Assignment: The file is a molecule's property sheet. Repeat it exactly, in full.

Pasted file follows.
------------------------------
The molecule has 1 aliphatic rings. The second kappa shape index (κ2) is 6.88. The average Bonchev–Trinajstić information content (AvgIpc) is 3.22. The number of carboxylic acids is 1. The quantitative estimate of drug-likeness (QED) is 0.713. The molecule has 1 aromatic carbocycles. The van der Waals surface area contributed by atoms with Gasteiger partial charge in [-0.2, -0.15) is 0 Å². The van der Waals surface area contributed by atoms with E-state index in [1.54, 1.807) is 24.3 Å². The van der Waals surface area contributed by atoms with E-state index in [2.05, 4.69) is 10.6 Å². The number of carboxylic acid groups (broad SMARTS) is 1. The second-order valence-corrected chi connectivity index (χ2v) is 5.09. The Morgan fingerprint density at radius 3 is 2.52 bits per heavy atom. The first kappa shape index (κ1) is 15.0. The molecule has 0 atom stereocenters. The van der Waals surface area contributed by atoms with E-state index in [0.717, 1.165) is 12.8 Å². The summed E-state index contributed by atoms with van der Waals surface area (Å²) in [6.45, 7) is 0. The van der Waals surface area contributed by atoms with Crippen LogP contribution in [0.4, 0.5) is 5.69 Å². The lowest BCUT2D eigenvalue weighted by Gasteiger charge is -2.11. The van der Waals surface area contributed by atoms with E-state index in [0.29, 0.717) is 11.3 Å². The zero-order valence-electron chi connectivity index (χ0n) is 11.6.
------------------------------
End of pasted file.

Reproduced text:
The molecule has 1 aliphatic rings. The second kappa shape index (κ2) is 6.88. The average Bonchev–Trinajstić information content (AvgIpc) is 3.22. The number of carboxylic acids is 1. The quantitative estimate of drug-likeness (QED) is 0.713. The molecule has 1 aromatic carbocycles. The van der Waals surface area contributed by atoms with Gasteiger partial charge in [-0.2, -0.15) is 0 Å². The van der Waals surface area contributed by atoms with E-state index in [1.54, 1.807) is 24.3 Å². The van der Waals surface area contributed by atoms with E-state index in [2.05, 4.69) is 10.6 Å². The number of carboxylic acid groups (broad SMARTS) is 1. The second-order valence-corrected chi connectivity index (χ2v) is 5.09. The Morgan fingerprint density at radius 3 is 2.52 bits per heavy atom. The first kappa shape index (κ1) is 15.0. The molecule has 0 atom stereocenters. The van der Waals surface area contributed by atoms with E-state index in [0.717, 1.165) is 12.8 Å². The summed E-state index contributed by atoms with van der Waals surface area (Å²) in [6.45, 7) is 0. The van der Waals surface area contributed by atoms with Crippen LogP contribution in [0.4, 0.5) is 5.69 Å². The lowest BCUT2D eigenvalue weighted by Gasteiger charge is -2.11. The van der Waals surface area contributed by atoms with E-state index in [0.29, 0.717) is 11.3 Å². The zero-order valence-electron chi connectivity index (χ0n) is 11.6.